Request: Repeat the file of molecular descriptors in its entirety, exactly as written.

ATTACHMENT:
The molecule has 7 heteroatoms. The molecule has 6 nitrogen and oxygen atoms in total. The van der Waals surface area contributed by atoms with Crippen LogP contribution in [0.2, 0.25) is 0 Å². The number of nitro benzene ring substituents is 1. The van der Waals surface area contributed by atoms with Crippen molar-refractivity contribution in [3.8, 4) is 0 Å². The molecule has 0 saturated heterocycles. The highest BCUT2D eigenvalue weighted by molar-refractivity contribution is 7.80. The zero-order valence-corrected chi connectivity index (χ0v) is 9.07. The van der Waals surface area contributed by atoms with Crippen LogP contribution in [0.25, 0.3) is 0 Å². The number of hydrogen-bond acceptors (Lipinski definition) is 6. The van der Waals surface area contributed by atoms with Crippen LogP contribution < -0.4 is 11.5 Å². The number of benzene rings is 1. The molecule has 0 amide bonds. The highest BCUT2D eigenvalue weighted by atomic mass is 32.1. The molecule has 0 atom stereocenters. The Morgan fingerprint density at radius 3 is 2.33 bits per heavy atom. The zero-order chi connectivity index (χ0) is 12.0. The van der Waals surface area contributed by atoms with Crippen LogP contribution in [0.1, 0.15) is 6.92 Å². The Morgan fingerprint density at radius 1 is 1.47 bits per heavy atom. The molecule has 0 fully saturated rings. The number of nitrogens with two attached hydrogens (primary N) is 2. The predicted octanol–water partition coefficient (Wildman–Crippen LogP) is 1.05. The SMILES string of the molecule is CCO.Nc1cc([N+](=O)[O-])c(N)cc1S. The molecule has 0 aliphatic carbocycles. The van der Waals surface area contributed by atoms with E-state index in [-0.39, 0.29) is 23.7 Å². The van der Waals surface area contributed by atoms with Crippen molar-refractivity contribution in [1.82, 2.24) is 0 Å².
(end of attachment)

The molecule has 7 heteroatoms. The molecule has 6 nitrogen and oxygen atoms in total. The van der Waals surface area contributed by atoms with Crippen LogP contribution in [0.2, 0.25) is 0 Å². The number of nitro benzene ring substituents is 1. The van der Waals surface area contributed by atoms with Crippen molar-refractivity contribution in [3.8, 4) is 0 Å². The molecule has 0 saturated heterocycles. The highest BCUT2D eigenvalue weighted by molar-refractivity contribution is 7.80. The zero-order valence-corrected chi connectivity index (χ0v) is 9.07. The van der Waals surface area contributed by atoms with Crippen LogP contribution in [0.25, 0.3) is 0 Å². The number of hydrogen-bond acceptors (Lipinski definition) is 6. The van der Waals surface area contributed by atoms with Crippen LogP contribution < -0.4 is 11.5 Å². The number of benzene rings is 1. The molecule has 0 amide bonds. The highest BCUT2D eigenvalue weighted by atomic mass is 32.1. The molecule has 0 atom stereocenters. The Morgan fingerprint density at radius 3 is 2.33 bits per heavy atom. The zero-order chi connectivity index (χ0) is 12.0. The van der Waals surface area contributed by atoms with Crippen LogP contribution in [0.1, 0.15) is 6.92 Å². The Morgan fingerprint density at radius 1 is 1.47 bits per heavy atom. The molecule has 0 fully saturated rings. The number of nitrogens with two attached hydrogens (primary N) is 2. The predicted octanol–water partition coefficient (Wildman–Crippen LogP) is 1.05. The SMILES string of the molecule is CCO.Nc1cc([N+](=O)[O-])c(N)cc1S. The molecule has 0 aliphatic carbocycles. The van der Waals surface area contributed by atoms with E-state index in [-0.39, 0.29) is 23.7 Å². The van der Waals surface area contributed by atoms with Crippen molar-refractivity contribution in [1.82, 2.24) is 0 Å².